Congratulations to Ryan Braun for beating out Matt Kemp for the 2011 NL MVP. A big assist to the other Milwaukee Brewers for being better than the Los Angeles Dodgers, thereby making Braun more valuable. At least I guess that’s how that worked.
Braun received 20 of the 32 first place votes, Kemp got 10 and Prince Fielder and Justin Upton each got a single first place vote. Overall, Kemp was second, followed by Fielder, Upton, Albert Pujols, Joey Votto and Lance Berkman. It’s interesting that Clayton Kershaw was 11th after having a pretty dominant kind of year. Was the difference between his season and Justin Verlander’s really 10 slots on the ballot? An interesting philosophical question. Also: Michael Young got boned. He was such a great leader that he should have gotten some NL votes too.
Anyway, as said before, Braun had an outstanding season. I think Kemp’s was better once you factor in defense and the quality of pitching he had to face over the course of the year, but you really do need to be a special kind of person to get truly outraged here. I would have voted differently, but this is way closer to tomato/tomahto territory than it is to travestyland.
Congratulations Ryan Braun.
Cardinal closer Trevor Rosenthal was taken out of last night’s game against the Red Sox after he gave up a big homer and a walk. He velocity was down as well, and Mike Mathney said after the game that he didn’t look right. Now the Cardinals are going to take a closer look at him, and he’ll be examined today for what is being described as “tightness” in his right arm.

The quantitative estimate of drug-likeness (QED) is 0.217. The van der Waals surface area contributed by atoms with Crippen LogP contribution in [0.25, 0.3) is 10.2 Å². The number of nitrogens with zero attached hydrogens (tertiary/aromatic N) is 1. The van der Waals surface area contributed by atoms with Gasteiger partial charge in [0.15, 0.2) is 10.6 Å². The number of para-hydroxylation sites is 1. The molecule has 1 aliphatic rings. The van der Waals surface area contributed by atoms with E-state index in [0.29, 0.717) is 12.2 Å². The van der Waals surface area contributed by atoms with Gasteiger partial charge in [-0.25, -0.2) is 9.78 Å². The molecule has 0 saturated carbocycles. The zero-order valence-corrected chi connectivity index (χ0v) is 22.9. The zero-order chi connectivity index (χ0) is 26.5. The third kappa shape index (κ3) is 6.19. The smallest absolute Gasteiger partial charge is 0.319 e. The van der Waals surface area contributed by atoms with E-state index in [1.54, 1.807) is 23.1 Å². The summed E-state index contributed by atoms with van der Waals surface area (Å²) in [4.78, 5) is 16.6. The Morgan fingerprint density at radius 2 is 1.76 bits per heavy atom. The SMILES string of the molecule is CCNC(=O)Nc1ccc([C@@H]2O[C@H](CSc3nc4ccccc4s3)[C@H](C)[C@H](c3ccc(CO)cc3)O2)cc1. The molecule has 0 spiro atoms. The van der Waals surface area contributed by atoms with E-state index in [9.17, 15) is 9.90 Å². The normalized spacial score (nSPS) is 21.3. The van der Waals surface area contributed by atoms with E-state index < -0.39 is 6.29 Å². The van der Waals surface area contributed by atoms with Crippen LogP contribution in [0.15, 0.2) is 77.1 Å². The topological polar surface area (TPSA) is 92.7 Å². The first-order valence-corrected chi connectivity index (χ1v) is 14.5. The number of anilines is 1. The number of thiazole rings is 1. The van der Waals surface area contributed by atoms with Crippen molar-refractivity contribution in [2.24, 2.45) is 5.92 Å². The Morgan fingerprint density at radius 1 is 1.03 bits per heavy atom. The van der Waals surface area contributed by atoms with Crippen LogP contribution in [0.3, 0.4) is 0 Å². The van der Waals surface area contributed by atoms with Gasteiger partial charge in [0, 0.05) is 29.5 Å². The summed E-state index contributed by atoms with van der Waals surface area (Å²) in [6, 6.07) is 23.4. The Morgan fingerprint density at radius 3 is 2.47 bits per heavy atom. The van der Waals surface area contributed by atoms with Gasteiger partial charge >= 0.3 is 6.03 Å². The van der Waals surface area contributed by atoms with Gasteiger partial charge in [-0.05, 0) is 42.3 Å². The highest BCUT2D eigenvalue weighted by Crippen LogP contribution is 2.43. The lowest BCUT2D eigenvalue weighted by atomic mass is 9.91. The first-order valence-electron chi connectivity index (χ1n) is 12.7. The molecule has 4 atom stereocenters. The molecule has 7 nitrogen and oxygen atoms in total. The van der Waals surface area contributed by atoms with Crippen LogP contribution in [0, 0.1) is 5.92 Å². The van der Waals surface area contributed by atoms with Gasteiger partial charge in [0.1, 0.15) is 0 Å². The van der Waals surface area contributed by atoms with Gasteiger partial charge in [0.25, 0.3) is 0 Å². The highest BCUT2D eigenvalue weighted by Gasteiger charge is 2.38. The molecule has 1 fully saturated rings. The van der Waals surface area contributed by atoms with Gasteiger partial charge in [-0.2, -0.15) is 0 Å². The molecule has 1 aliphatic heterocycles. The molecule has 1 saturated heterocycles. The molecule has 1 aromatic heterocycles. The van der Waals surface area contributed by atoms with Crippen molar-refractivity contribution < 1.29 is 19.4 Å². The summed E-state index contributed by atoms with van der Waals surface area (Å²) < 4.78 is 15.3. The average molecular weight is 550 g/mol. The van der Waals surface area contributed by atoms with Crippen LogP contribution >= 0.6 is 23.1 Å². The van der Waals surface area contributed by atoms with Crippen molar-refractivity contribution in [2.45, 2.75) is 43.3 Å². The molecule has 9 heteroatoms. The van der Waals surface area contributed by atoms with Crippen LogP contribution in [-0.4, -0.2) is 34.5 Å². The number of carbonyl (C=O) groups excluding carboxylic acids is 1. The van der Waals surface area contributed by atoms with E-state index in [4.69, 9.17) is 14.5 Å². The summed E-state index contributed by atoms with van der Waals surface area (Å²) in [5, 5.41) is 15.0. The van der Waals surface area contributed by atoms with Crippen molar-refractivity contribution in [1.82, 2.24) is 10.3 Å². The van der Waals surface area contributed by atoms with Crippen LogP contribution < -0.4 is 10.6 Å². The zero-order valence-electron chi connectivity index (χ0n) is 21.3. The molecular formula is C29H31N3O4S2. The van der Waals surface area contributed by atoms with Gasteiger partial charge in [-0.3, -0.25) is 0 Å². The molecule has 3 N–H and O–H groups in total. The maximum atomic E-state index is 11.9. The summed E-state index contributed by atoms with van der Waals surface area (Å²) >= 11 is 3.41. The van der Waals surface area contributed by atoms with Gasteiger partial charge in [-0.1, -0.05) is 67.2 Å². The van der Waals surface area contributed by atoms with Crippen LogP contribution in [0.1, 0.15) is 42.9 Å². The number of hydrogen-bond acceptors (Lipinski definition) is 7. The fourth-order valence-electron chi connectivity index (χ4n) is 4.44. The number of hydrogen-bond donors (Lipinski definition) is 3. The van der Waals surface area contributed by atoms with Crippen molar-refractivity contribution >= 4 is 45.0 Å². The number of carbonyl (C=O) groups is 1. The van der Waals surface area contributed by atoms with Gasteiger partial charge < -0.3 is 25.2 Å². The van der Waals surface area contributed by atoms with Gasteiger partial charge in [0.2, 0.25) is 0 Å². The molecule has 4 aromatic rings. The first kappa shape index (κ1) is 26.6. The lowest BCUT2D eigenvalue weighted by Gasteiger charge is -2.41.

Rosenthal is 3-4 with a 3.40 ERA and a K/BB ratio of 76/20 in 47.2 innings. He has 11 saves after regaining the closer’s job from Seung Hwan Oh. Now some combination of Oh, Tyler Lyons, and John Brebbia will fill in for Rosenthal to the extent he needs to miss time.
Aaron Judge hit a monster home run in last night’s win over the Mets, but he also set a dubious record. Judge struck out for the 33rd consecutive game, setting a new mark for a position player in a single season.
Yes, that’s qualified. No pitchers, of course, as I assume many of them have struck out in more than 33 straight games. Also, Adam Dunn once struck out in 36 straight games, but that straddled two seasons: he struck out in the final four games of 2011 and the first 32 games of 2012. Still, Judge’s feat is impressive, and given the nature of his game and the state of baseball these days, it’s not hard to imagine him striking out in three or four more straight games anyway.
None of which, by the way, should be all that much of a slight on Judge. The guy is still hitting .291/.420/.614, even with his second half slump. If I was a manager I’d happily accept his whiffs in exchange for everything else he brings to the table. It’s not 1959 anymore, and strikeouts are not the worst thing that can happen.